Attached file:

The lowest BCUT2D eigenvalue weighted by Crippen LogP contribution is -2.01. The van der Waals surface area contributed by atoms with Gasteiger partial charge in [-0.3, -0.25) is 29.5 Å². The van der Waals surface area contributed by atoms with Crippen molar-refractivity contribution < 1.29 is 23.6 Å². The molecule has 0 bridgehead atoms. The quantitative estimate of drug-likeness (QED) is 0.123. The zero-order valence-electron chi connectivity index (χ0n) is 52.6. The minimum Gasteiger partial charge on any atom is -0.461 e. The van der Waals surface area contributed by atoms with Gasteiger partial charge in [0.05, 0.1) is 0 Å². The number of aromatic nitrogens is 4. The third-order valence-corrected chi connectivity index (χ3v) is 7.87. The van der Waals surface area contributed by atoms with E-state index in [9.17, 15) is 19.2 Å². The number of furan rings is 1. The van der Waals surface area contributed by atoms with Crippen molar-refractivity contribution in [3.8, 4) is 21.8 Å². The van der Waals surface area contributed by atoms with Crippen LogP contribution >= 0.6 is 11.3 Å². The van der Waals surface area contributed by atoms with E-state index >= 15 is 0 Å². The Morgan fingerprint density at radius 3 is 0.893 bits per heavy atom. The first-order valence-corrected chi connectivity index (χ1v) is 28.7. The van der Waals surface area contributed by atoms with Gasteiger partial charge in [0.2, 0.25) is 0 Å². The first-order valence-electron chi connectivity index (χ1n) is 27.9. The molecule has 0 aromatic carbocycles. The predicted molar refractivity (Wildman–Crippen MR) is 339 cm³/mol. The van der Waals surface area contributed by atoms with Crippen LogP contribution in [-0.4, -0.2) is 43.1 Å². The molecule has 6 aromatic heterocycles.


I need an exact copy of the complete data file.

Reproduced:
The lowest BCUT2D eigenvalue weighted by Crippen LogP contribution is -2.01. The van der Waals surface area contributed by atoms with Gasteiger partial charge in [-0.3, -0.25) is 29.5 Å². The van der Waals surface area contributed by atoms with Crippen molar-refractivity contribution < 1.29 is 23.6 Å². The molecule has 0 bridgehead atoms. The quantitative estimate of drug-likeness (QED) is 0.123. The zero-order valence-electron chi connectivity index (χ0n) is 52.6. The minimum Gasteiger partial charge on any atom is -0.461 e. The van der Waals surface area contributed by atoms with Gasteiger partial charge in [0.05, 0.1) is 0 Å². The number of aromatic nitrogens is 4. The third-order valence-corrected chi connectivity index (χ3v) is 7.87. The van der Waals surface area contributed by atoms with E-state index in [9.17, 15) is 19.2 Å². The number of furan rings is 1. The van der Waals surface area contributed by atoms with Crippen molar-refractivity contribution in [3.8, 4) is 21.8 Å². The van der Waals surface area contributed by atoms with Crippen LogP contribution >= 0.6 is 11.3 Å². The van der Waals surface area contributed by atoms with E-state index >= 15 is 0 Å². The Morgan fingerprint density at radius 3 is 0.893 bits per heavy atom. The first-order valence-corrected chi connectivity index (χ1v) is 28.7. The van der Waals surface area contributed by atoms with Gasteiger partial charge in [0.2, 0.25) is 0 Å². The first-order valence-electron chi connectivity index (χ1n) is 27.9. The molecule has 0 aromatic carbocycles. The predicted molar refractivity (Wildman–Crippen MR) is 339 cm³/mol. The van der Waals surface area contributed by atoms with Crippen LogP contribution in [-0.4, -0.2) is 43.1 Å². The molecule has 6 aromatic heterocycles.